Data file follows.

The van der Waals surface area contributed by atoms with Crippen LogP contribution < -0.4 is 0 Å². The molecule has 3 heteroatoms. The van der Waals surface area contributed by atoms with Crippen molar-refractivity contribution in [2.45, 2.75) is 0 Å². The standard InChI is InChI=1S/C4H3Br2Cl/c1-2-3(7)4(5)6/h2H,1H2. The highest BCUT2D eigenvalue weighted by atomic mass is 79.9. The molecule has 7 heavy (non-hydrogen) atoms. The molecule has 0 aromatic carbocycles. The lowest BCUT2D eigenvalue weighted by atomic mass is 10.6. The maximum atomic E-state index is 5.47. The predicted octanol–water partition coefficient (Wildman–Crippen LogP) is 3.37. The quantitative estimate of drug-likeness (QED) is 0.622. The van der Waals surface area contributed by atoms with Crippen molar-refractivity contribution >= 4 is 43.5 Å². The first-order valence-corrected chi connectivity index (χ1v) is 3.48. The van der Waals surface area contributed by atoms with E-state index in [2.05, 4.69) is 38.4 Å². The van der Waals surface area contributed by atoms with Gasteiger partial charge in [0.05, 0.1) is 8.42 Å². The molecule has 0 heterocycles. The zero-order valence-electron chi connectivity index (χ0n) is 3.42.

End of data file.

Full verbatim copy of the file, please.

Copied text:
The van der Waals surface area contributed by atoms with Crippen LogP contribution < -0.4 is 0 Å². The molecule has 3 heteroatoms. The van der Waals surface area contributed by atoms with Crippen molar-refractivity contribution in [2.45, 2.75) is 0 Å². The standard InChI is InChI=1S/C4H3Br2Cl/c1-2-3(7)4(5)6/h2H,1H2. The highest BCUT2D eigenvalue weighted by atomic mass is 79.9. The molecule has 7 heavy (non-hydrogen) atoms. The molecule has 0 aromatic carbocycles. The lowest BCUT2D eigenvalue weighted by atomic mass is 10.6. The maximum atomic E-state index is 5.47. The predicted octanol–water partition coefficient (Wildman–Crippen LogP) is 3.37. The quantitative estimate of drug-likeness (QED) is 0.622. The van der Waals surface area contributed by atoms with Crippen molar-refractivity contribution >= 4 is 43.5 Å². The first-order valence-corrected chi connectivity index (χ1v) is 3.48. The van der Waals surface area contributed by atoms with E-state index in [2.05, 4.69) is 38.4 Å². The van der Waals surface area contributed by atoms with Gasteiger partial charge in [0.05, 0.1) is 8.42 Å². The molecule has 0 heterocycles. The zero-order valence-electron chi connectivity index (χ0n) is 3.42.